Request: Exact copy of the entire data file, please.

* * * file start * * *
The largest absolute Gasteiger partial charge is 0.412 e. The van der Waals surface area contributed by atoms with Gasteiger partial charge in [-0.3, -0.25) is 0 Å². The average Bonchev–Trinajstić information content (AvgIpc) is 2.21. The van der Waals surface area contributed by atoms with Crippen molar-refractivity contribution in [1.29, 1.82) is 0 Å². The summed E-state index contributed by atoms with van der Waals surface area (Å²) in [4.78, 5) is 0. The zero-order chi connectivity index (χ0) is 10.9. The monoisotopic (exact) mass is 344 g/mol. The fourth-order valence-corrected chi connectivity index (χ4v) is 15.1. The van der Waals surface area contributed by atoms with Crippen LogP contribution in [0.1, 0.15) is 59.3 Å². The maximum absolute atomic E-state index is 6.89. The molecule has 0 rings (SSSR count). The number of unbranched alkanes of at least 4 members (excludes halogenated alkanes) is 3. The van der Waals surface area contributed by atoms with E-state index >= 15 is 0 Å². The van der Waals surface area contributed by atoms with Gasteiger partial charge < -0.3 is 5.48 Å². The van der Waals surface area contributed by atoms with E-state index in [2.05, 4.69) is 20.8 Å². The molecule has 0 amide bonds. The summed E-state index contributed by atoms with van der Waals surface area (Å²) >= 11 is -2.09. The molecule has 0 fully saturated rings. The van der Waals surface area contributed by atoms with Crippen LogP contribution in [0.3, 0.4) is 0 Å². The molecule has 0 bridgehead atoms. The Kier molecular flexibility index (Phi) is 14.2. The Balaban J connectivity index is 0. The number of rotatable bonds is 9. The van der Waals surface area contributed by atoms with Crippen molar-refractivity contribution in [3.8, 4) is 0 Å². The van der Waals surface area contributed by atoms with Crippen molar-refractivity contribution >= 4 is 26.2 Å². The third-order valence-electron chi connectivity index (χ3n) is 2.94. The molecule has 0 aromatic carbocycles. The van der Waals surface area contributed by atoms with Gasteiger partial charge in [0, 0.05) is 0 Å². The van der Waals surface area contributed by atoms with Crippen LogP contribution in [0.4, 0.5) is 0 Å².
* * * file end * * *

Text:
The largest absolute Gasteiger partial charge is 0.412 e. The van der Waals surface area contributed by atoms with Gasteiger partial charge in [-0.3, -0.25) is 0 Å². The average Bonchev–Trinajstić information content (AvgIpc) is 2.21. The van der Waals surface area contributed by atoms with Crippen molar-refractivity contribution in [1.29, 1.82) is 0 Å². The summed E-state index contributed by atoms with van der Waals surface area (Å²) in [4.78, 5) is 0. The zero-order chi connectivity index (χ0) is 10.9. The monoisotopic (exact) mass is 344 g/mol. The fourth-order valence-corrected chi connectivity index (χ4v) is 15.1. The van der Waals surface area contributed by atoms with Crippen LogP contribution in [0.1, 0.15) is 59.3 Å². The maximum absolute atomic E-state index is 6.89. The molecule has 0 rings (SSSR count). The number of unbranched alkanes of at least 4 members (excludes halogenated alkanes) is 3. The van der Waals surface area contributed by atoms with E-state index >= 15 is 0 Å². The van der Waals surface area contributed by atoms with Gasteiger partial charge < -0.3 is 5.48 Å². The van der Waals surface area contributed by atoms with E-state index in [2.05, 4.69) is 20.8 Å². The molecule has 0 amide bonds. The summed E-state index contributed by atoms with van der Waals surface area (Å²) >= 11 is -2.09. The molecule has 0 fully saturated rings. The van der Waals surface area contributed by atoms with Crippen LogP contribution in [0.3, 0.4) is 0 Å². The molecule has 0 bridgehead atoms. The Kier molecular flexibility index (Phi) is 14.2. The Balaban J connectivity index is 0. The number of rotatable bonds is 9. The van der Waals surface area contributed by atoms with Crippen molar-refractivity contribution in [3.8, 4) is 0 Å². The van der Waals surface area contributed by atoms with Crippen molar-refractivity contribution >= 4 is 26.2 Å². The third-order valence-electron chi connectivity index (χ3n) is 2.94. The molecule has 0 aromatic carbocycles. The van der Waals surface area contributed by atoms with Gasteiger partial charge in [0, 0.05) is 0 Å². The van der Waals surface area contributed by atoms with Crippen LogP contribution in [0.4, 0.5) is 0 Å².